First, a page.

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Bengasi (1942)

Director:

Augusto Genina

Writers:

Ugo Betti (screenplay), Alessandro De Stefani (screenplay) (as A. De Stefani) | 2 more credits »
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2 wins. See more awards »

Photos

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Cast

Credited cast:
Fosco Giachetti ... Il capitano Enrico Berti
Mária Tasnádi Fekete ... Carla Berti (as Maria De Tasnady)
Amedeo Nazzari ... Filippo Colleoni
Vivi Gioi ... Giuliana
Guido Notari Guido Notari ... Il podestà italiano a Bengasi
Carlo Tamberlani ... Giovanni Galassi
Leo Garavaglia Leo Garavaglia ... Il dottor Malpini
Laura Redi Laura Redi ... Maria detta 'Fanny'
Fedele Gentile Fedele Gentile ... Antonio
Amelia Bissi Amelia Bissi ... La madre di Giovanni
Giorgio Costantini Giorgio Costantini ... Il generale Robertson
Guglielmo Sinaz Guglielmo Sinaz ... Tropeoli
Carlo Duse Carlo Duse ... Il capitano Marchi
Piero Heliczer Piero Heliczer ... Sandrino Berti (as Pucci)
Rest of cast listed alphabetically:
Giovanni Grasso Giovanni Grasso ... (scenes deleted)
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Storyline

Add Full Plot | Add Synopsis

Genres:

Drama | War

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Details

Country:

Italy

Language:

Italian

Release Date:

5 September 1942 (Italy) See more »

Also Known As:

Bengasi - Schicksal einer Stadt See more »

Company Credits

Production Co:

Film Bassoli See more »
Show more on IMDbPro »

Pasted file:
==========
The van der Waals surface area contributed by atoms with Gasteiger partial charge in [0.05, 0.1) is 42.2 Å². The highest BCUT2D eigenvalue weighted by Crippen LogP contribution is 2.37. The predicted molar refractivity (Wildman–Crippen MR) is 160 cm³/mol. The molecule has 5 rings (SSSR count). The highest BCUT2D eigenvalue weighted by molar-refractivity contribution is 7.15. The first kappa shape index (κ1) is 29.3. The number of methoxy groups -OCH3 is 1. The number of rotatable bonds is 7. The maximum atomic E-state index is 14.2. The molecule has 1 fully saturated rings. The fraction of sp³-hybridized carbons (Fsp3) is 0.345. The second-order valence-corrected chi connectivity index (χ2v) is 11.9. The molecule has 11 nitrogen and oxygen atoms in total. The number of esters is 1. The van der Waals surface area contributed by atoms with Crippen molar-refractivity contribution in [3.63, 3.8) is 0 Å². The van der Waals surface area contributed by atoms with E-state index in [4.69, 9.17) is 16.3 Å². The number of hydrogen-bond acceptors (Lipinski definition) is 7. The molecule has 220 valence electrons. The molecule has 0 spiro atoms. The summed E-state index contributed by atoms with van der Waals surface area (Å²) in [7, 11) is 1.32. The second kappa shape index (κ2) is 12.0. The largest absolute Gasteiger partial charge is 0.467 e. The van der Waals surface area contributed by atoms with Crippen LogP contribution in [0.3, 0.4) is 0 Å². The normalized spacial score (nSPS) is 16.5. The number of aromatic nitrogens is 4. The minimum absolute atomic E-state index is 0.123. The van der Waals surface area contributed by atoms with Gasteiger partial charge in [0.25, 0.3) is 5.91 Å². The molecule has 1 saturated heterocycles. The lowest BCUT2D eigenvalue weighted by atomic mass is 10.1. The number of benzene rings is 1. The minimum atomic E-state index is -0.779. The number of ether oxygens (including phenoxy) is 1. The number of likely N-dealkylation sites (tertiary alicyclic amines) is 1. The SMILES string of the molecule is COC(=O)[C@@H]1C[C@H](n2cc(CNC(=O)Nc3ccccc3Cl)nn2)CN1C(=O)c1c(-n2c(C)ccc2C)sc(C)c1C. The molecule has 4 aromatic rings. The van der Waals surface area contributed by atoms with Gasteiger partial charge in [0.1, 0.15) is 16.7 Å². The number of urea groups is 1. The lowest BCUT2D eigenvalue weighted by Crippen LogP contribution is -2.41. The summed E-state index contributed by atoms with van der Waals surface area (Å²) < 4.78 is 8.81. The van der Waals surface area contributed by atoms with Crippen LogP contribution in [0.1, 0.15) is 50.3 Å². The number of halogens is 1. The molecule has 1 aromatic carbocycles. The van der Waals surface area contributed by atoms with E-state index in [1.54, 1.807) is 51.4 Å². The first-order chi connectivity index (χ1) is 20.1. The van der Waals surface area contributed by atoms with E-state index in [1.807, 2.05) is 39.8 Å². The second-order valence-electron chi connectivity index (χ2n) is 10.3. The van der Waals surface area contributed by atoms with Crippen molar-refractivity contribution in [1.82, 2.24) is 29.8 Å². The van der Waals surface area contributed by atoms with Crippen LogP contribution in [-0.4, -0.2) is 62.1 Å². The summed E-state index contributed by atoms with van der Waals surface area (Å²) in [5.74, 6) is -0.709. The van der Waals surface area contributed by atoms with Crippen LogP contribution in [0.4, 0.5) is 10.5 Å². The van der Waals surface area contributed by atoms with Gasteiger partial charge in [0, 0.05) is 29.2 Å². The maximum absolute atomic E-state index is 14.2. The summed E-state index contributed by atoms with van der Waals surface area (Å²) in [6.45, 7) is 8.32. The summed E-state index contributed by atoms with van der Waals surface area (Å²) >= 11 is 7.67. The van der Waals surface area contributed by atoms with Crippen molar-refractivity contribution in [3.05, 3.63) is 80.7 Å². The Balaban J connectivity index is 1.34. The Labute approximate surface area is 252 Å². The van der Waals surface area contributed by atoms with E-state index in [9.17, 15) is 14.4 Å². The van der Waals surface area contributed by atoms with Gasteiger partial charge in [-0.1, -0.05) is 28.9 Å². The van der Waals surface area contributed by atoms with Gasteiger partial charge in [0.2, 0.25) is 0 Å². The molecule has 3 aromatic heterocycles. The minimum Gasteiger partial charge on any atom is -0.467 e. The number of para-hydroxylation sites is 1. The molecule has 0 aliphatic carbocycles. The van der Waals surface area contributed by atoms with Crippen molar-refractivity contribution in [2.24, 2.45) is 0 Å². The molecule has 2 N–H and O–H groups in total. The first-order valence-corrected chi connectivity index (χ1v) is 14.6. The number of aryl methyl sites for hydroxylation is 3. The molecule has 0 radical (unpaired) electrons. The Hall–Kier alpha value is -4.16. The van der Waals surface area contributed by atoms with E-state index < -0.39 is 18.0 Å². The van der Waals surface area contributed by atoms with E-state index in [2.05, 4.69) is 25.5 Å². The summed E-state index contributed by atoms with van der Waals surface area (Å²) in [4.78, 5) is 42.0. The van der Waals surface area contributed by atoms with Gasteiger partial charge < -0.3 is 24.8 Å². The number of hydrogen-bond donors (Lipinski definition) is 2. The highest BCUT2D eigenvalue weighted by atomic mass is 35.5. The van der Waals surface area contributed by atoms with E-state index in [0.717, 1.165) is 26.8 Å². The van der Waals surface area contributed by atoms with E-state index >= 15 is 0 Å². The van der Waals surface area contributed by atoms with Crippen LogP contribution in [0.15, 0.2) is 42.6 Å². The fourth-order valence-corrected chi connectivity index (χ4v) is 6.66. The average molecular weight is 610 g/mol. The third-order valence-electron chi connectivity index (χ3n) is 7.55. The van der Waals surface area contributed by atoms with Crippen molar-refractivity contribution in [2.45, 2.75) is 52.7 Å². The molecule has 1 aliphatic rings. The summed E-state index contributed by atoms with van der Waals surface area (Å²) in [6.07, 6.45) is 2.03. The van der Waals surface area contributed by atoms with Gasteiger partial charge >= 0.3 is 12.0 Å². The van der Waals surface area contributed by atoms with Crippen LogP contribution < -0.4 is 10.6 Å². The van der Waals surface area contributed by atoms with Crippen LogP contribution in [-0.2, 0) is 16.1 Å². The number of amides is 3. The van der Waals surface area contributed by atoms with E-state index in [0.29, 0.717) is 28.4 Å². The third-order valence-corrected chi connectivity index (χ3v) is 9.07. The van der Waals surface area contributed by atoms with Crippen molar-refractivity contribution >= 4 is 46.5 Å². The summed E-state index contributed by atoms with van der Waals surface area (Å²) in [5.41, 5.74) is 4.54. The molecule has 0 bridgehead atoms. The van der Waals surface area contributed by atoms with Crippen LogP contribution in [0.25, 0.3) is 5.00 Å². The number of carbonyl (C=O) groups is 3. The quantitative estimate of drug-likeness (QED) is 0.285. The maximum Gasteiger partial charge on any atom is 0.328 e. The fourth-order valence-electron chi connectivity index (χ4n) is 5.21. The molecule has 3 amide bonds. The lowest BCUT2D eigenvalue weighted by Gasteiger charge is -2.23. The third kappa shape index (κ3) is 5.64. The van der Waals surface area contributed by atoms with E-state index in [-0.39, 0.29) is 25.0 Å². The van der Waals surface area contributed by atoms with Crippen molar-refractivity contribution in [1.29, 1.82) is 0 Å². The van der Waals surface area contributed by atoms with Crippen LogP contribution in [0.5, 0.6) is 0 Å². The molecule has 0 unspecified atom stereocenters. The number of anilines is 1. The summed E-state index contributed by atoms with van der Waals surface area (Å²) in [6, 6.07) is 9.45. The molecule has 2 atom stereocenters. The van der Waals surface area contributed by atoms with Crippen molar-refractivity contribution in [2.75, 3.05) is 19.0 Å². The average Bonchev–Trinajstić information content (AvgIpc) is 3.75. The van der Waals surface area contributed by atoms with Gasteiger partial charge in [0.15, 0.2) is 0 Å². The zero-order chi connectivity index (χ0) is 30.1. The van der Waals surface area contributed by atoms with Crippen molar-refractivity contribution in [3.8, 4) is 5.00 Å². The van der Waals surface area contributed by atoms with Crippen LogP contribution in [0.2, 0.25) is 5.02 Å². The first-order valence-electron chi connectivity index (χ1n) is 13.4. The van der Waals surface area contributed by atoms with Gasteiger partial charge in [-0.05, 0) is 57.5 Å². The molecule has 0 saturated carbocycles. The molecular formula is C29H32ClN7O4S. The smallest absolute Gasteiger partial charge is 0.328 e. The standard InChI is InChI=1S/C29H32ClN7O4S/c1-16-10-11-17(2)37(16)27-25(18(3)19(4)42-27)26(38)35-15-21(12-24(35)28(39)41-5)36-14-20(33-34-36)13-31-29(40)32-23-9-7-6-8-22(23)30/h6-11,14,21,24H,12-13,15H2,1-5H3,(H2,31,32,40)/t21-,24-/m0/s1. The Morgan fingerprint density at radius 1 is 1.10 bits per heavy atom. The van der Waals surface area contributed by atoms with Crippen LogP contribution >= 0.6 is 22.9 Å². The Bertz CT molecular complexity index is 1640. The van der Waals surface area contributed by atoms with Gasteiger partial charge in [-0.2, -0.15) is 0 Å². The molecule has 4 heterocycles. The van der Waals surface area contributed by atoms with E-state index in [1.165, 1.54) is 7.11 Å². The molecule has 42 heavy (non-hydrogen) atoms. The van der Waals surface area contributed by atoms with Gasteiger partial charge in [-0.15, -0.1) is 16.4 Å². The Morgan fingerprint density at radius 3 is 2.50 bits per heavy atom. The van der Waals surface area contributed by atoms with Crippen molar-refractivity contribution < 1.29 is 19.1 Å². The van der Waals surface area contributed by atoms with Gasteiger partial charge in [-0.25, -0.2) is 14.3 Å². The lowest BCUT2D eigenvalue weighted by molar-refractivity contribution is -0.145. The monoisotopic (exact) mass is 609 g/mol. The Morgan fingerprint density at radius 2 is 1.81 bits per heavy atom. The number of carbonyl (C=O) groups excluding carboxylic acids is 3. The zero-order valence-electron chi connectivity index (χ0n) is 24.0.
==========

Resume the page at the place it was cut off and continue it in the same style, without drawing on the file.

Technical Specs

Sound Mix:

Mono

Aspect Ratio:

1.37 : 1
See full technical specs »
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Did You Know?

Trivia

Although credited in the cast, the actor Giovanni Grasso does not appear in the film. The scenes he appeared in were most probably cut from the final release print. See more »

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User Reviews

 
Fascist propaganda or veiled anti-war?
27 April 2013 | by joe-671-892288See all my reviews

The film was made in 1942 in Mussolini's Italy during World War II, ostensibly as a propaganda movie. It deals with the fall of Bengasi (Italian spelling of Benghazi) to the British, and the later recapture of the Libyan city by the Italians (and Germans). The film won the Mussolini Prize at the Venice International Exhibition of Cinematographic Arts of 1942. Good acting and very good musical score. What is surprising is the anti-war undercurrent of the film. Nazi censors would have never certified such a movie for German audiences. Maimed soldiers, dead children, broken homes -- the high human cost for waging war is not kept from the audience (even the British are portrayed as fairly ordinary people!). Amedeo Nazzari is probably the only actor one might recognize, since he went on to have a distinguished career after the war, although here he seems to play his part without much conviction. The rest of the cast does well, and the film portrays a side of the war that is seldom seen outside Europe. Not for everyone, but certainly worth having a look if you're interested in the events of that era, even though it is propaganda.


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